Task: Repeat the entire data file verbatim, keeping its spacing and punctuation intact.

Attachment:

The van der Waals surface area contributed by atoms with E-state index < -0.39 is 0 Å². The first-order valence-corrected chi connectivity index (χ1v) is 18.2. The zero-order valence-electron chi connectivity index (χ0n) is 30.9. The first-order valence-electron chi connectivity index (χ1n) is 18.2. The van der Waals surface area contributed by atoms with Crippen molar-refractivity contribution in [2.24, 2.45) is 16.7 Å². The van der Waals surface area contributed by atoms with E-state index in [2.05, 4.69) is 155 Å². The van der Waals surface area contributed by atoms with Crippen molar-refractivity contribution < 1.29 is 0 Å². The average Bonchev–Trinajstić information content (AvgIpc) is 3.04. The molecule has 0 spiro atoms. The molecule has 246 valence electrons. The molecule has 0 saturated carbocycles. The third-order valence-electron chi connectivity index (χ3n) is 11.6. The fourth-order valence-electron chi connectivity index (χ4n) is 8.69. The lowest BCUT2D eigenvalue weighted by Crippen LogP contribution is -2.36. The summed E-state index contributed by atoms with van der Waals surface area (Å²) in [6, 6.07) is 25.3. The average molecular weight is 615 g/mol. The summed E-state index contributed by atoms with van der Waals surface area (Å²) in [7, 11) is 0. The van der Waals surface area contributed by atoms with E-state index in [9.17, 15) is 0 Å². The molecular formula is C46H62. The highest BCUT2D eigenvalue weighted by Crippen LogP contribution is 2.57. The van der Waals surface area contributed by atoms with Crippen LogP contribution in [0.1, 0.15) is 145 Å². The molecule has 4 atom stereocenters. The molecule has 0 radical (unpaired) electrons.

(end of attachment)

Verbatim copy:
The van der Waals surface area contributed by atoms with E-state index < -0.39 is 0 Å². The first-order valence-corrected chi connectivity index (χ1v) is 18.2. The zero-order valence-electron chi connectivity index (χ0n) is 30.9. The first-order valence-electron chi connectivity index (χ1n) is 18.2. The van der Waals surface area contributed by atoms with Crippen molar-refractivity contribution in [2.24, 2.45) is 16.7 Å². The van der Waals surface area contributed by atoms with E-state index in [2.05, 4.69) is 155 Å². The van der Waals surface area contributed by atoms with Crippen molar-refractivity contribution < 1.29 is 0 Å². The average Bonchev–Trinajstić information content (AvgIpc) is 3.04. The molecule has 0 spiro atoms. The molecule has 246 valence electrons. The molecule has 0 saturated carbocycles. The third-order valence-electron chi connectivity index (χ3n) is 11.6. The fourth-order valence-electron chi connectivity index (χ4n) is 8.69. The lowest BCUT2D eigenvalue weighted by Crippen LogP contribution is -2.36. The summed E-state index contributed by atoms with van der Waals surface area (Å²) in [6, 6.07) is 25.3. The average molecular weight is 615 g/mol. The summed E-state index contributed by atoms with van der Waals surface area (Å²) in [7, 11) is 0. The van der Waals surface area contributed by atoms with E-state index in [9.17, 15) is 0 Å². The molecular formula is C46H62. The highest BCUT2D eigenvalue weighted by Crippen LogP contribution is 2.57. The van der Waals surface area contributed by atoms with Crippen LogP contribution in [0.1, 0.15) is 145 Å². The molecule has 4 atom stereocenters. The molecule has 0 radical (unpaired) electrons.